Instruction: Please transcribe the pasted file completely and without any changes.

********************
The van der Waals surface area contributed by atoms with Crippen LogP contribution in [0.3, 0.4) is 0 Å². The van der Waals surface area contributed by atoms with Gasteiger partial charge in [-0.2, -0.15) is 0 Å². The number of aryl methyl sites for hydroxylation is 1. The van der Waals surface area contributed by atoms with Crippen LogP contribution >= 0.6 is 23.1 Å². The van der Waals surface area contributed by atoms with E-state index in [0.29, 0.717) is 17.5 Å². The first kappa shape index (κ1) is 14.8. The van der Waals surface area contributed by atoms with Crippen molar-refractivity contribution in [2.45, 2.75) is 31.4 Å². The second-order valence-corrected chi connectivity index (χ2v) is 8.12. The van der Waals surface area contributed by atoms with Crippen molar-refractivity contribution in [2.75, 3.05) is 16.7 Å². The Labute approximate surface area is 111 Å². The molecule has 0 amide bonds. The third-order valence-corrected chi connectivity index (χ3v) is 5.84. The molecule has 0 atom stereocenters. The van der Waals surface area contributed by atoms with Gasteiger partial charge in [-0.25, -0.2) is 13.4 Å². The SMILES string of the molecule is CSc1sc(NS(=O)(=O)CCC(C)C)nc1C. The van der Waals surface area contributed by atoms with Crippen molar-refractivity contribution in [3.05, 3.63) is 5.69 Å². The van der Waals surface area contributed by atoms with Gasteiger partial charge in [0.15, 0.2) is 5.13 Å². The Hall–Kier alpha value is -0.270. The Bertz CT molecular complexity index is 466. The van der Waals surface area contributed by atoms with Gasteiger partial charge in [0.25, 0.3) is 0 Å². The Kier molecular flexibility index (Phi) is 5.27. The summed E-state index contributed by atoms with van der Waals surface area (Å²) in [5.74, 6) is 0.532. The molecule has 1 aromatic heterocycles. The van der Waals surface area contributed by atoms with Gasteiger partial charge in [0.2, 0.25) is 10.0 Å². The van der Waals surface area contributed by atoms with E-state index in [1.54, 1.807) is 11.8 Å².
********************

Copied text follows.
The van der Waals surface area contributed by atoms with Crippen LogP contribution in [0.3, 0.4) is 0 Å². The van der Waals surface area contributed by atoms with Gasteiger partial charge in [-0.2, -0.15) is 0 Å². The number of aryl methyl sites for hydroxylation is 1. The van der Waals surface area contributed by atoms with Crippen LogP contribution >= 0.6 is 23.1 Å². The van der Waals surface area contributed by atoms with E-state index in [0.29, 0.717) is 17.5 Å². The first kappa shape index (κ1) is 14.8. The van der Waals surface area contributed by atoms with Crippen molar-refractivity contribution in [2.45, 2.75) is 31.4 Å². The second-order valence-corrected chi connectivity index (χ2v) is 8.12. The van der Waals surface area contributed by atoms with Crippen molar-refractivity contribution in [2.75, 3.05) is 16.7 Å². The Labute approximate surface area is 111 Å². The molecule has 0 amide bonds. The third-order valence-corrected chi connectivity index (χ3v) is 5.84. The molecule has 0 atom stereocenters. The van der Waals surface area contributed by atoms with Gasteiger partial charge in [-0.25, -0.2) is 13.4 Å². The SMILES string of the molecule is CSc1sc(NS(=O)(=O)CCC(C)C)nc1C. The van der Waals surface area contributed by atoms with Crippen molar-refractivity contribution in [3.05, 3.63) is 5.69 Å². The van der Waals surface area contributed by atoms with Gasteiger partial charge in [0.15, 0.2) is 5.13 Å². The Hall–Kier alpha value is -0.270. The Bertz CT molecular complexity index is 466. The van der Waals surface area contributed by atoms with Gasteiger partial charge in [0.25, 0.3) is 0 Å². The Kier molecular flexibility index (Phi) is 5.27. The summed E-state index contributed by atoms with van der Waals surface area (Å²) in [5.74, 6) is 0.532. The molecule has 1 aromatic heterocycles. The van der Waals surface area contributed by atoms with Gasteiger partial charge in [0.2, 0.25) is 10.0 Å². The van der Waals surface area contributed by atoms with E-state index in [1.54, 1.807) is 11.8 Å².